The Evolution of Lisp is a fascinating read if you like languages (its a paper I picked up, I think, from the members of the Elixir slack).
Page 37 (its a PDF) has a great overview of the early discussions on
false. Worth a read to understand some of the design decisions in many languages. Short quote:
Almost since the beginning Lisp has used the symbol
nilas the distinguished object that indicates the end of a list and which is therefore itself the empty list. This same object also serves as the
falsevalue returned by predicates. McCarthy has commented that these decisions were made rather lightheartedly and later proved unfortunate.
Furthermore the earliest implementations established a tradition of using the zero address as the representation of NIL McCarthy also commented that besides encouraging pornographic programming giving a special interpretation to the address has caused difficulties in all subsequent implementations [McCarthy 1978]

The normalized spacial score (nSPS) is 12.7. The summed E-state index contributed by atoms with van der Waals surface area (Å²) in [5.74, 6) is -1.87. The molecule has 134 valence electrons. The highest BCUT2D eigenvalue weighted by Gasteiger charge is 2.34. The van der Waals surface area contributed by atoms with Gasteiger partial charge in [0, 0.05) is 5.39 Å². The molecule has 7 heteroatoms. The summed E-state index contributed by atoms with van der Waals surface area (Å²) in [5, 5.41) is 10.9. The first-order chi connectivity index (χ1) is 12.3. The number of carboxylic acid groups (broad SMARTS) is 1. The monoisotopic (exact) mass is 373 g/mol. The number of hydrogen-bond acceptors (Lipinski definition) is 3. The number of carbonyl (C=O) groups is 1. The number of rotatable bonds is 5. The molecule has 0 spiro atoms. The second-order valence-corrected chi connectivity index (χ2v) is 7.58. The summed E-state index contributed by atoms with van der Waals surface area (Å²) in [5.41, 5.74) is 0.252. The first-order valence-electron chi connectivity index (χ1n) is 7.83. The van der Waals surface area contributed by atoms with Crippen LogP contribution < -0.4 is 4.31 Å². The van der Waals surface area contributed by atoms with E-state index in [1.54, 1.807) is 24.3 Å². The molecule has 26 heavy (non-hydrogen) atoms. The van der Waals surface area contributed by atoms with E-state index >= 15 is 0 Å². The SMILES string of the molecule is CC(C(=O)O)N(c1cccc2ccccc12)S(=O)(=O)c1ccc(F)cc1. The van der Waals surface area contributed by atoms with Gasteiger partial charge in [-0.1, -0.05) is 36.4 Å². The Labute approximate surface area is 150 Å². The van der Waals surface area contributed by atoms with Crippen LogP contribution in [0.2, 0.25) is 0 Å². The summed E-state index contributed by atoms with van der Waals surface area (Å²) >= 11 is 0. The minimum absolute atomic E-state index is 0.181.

Also interesting is a paper from 1989 called Prolog vs Lisp which is interesting for at least two reasons:
Prolog was used for the first implementation of Erlang and the lispish characteristics continue through to Elixir today as well
The debate about benchmarking and performance is hardly a new one - and this paper does a good job of summarising the broader challenges of language selection